Most helpful positive review
58 of 70 people found the following review helpful
Well done: how to make an assassin a sympathetic character
on May 20, 1999
I read this book first, then read Assassin's Apprentice to see where it started, then finally Assassins Quest with bated breath. Glad I picked it up.
"Royal Assassin" is a lovely play on words, best understood once the story is over, as is the premise that "Chivalry ain't dead" which, while never uttered, provides the foundation for the protagonist's existence. That sense of irony is ever present throughout the series, and is beautifully complemented by Hobbs' use of adjective given names: Shrewd, Desire, Verity, Constance, Regal, etc. The measured development and revelation of each character's flaws and motivations is a beautiful example of how to write a book that startles you with plot twists, all of which ultimately make sense. The hardest character to reach is Regal, which is a shame, since he is a believable self-justified villain.
Hobb's system of magic is easy to grasp, and does not require too great a suspension of disbelief to incorporate, since so few people in the book actually practice the Skill or the Wit. Her ability to demonstrate the suspicions and superstitions of commoners is admirable. Most compelling, however, is her ability to get inside the "coming of age" problem with a stark realism that most cannot achieve. Hobb is also able to address intimate relationships, love, and marriage from a very human, and often humorous perspective, a skill that is rarely displayed in the fantasy genre. The setting is rich with vivid depictions of life in a medeival castle. You can smell the stew cooking in the kitchen, and taste the warm bread that Fitz wheedles from Cook when it is fresh out of the oven. You also appreciate the plain difficulty of getting things done, even for one endowed with the Skill. And you empathize with the archetypical ailing king, whose hold on life and his kingdom are both weakening, and who nonetheless battles to impose his will on the events shaping his kingdom.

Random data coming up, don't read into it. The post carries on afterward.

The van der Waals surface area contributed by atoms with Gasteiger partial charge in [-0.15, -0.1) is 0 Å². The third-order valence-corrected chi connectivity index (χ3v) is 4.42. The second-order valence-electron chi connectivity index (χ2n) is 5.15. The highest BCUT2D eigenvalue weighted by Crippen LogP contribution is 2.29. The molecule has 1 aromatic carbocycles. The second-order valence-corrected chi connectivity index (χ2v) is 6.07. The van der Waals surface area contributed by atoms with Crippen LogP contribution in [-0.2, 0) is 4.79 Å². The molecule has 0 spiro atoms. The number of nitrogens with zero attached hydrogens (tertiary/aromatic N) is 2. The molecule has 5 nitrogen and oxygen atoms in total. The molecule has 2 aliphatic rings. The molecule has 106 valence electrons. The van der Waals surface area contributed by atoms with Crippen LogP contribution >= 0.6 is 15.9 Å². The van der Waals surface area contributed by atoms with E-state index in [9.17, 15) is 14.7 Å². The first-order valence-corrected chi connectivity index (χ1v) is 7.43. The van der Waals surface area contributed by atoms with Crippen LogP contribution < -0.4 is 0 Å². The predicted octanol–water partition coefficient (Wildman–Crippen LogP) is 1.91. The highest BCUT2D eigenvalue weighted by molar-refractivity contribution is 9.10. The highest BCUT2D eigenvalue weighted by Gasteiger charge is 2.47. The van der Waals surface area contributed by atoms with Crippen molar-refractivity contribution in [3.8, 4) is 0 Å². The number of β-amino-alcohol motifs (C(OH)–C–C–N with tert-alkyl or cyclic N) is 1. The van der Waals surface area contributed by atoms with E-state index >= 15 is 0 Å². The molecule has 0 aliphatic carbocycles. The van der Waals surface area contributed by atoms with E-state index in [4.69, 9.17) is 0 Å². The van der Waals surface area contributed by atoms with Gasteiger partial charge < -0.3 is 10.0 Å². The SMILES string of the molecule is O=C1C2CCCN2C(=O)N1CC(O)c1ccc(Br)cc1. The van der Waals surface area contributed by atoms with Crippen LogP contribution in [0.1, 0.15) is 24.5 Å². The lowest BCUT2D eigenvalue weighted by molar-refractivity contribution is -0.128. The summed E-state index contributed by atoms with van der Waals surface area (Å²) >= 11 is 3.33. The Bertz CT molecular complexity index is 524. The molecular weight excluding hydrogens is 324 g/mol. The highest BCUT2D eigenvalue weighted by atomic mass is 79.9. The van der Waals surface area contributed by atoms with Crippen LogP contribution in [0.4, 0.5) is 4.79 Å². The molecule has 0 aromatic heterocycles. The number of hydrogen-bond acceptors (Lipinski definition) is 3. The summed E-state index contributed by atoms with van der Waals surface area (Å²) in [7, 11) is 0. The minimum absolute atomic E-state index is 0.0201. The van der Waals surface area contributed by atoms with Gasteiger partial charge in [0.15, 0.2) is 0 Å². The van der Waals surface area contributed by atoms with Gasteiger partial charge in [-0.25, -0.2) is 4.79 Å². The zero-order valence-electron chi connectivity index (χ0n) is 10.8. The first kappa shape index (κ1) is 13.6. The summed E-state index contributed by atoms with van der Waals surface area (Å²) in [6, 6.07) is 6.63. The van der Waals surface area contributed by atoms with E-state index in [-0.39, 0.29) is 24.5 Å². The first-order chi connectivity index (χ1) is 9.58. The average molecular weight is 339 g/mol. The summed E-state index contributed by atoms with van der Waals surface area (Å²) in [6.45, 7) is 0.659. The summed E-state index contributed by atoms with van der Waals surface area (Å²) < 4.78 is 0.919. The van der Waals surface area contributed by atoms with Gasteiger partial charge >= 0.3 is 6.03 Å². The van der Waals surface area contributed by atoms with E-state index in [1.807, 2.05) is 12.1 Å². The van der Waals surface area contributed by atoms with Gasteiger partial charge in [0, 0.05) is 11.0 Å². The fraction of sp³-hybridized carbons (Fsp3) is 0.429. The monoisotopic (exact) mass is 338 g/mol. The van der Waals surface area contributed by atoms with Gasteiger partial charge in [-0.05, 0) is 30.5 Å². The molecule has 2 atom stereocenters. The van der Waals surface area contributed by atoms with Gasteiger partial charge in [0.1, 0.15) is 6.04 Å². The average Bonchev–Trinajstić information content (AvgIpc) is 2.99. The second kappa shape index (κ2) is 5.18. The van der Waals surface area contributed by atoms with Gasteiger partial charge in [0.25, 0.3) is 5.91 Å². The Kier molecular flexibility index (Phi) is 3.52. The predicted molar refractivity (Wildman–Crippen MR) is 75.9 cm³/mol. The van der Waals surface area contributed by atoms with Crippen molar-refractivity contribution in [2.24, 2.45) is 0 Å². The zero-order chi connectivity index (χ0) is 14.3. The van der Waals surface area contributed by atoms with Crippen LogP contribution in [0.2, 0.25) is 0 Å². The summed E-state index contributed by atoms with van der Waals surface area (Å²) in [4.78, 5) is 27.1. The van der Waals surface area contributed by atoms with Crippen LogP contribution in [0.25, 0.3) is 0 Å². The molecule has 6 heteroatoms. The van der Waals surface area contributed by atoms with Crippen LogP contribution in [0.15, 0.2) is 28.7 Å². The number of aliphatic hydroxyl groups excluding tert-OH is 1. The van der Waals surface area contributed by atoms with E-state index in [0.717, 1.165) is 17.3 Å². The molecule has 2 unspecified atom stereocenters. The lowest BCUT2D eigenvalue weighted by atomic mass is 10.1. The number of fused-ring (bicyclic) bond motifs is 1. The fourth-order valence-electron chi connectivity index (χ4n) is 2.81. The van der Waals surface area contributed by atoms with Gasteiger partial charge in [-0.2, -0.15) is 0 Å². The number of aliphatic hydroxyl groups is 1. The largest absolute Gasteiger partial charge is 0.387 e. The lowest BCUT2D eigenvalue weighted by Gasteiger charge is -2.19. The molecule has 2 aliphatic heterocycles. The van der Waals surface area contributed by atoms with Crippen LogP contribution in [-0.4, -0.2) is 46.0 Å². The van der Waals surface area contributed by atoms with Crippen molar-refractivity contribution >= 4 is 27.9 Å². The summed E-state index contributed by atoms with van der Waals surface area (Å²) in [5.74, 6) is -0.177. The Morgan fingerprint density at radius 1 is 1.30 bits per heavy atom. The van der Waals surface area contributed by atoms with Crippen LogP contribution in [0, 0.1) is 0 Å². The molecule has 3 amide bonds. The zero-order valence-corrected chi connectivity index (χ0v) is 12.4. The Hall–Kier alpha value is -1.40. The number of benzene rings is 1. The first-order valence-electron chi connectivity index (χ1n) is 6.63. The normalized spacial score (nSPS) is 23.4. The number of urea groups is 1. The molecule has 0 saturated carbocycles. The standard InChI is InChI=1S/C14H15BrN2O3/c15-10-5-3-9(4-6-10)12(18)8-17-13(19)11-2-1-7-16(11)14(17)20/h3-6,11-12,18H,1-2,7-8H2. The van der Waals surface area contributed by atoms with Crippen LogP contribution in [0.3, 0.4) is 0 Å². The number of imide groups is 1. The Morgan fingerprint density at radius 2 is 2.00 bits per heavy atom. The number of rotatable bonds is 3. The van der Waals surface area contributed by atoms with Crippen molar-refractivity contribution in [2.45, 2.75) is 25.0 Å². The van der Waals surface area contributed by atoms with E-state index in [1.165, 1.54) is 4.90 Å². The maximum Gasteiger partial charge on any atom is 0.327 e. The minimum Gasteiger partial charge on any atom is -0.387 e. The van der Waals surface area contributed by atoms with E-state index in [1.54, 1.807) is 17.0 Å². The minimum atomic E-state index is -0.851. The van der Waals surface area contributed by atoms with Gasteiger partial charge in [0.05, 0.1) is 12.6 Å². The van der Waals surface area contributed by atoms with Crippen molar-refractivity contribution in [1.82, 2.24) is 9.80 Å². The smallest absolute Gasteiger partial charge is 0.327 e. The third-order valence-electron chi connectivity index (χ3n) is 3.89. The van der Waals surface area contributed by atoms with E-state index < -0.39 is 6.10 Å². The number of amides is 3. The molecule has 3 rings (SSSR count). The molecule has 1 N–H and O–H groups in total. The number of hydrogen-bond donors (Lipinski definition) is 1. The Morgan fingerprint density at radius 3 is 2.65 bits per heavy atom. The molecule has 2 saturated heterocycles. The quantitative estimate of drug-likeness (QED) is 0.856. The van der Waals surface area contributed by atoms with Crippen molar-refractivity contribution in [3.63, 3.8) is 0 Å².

Best of all, Fitz is an imperfect protagonist, who must rely on tenacity and his various friends to achieve his goals and survive in the deadly environment of court intrigue. The only problem with reading this book is that most contemporary fantasy pales in comparison. Robin Hobb has raised the bar.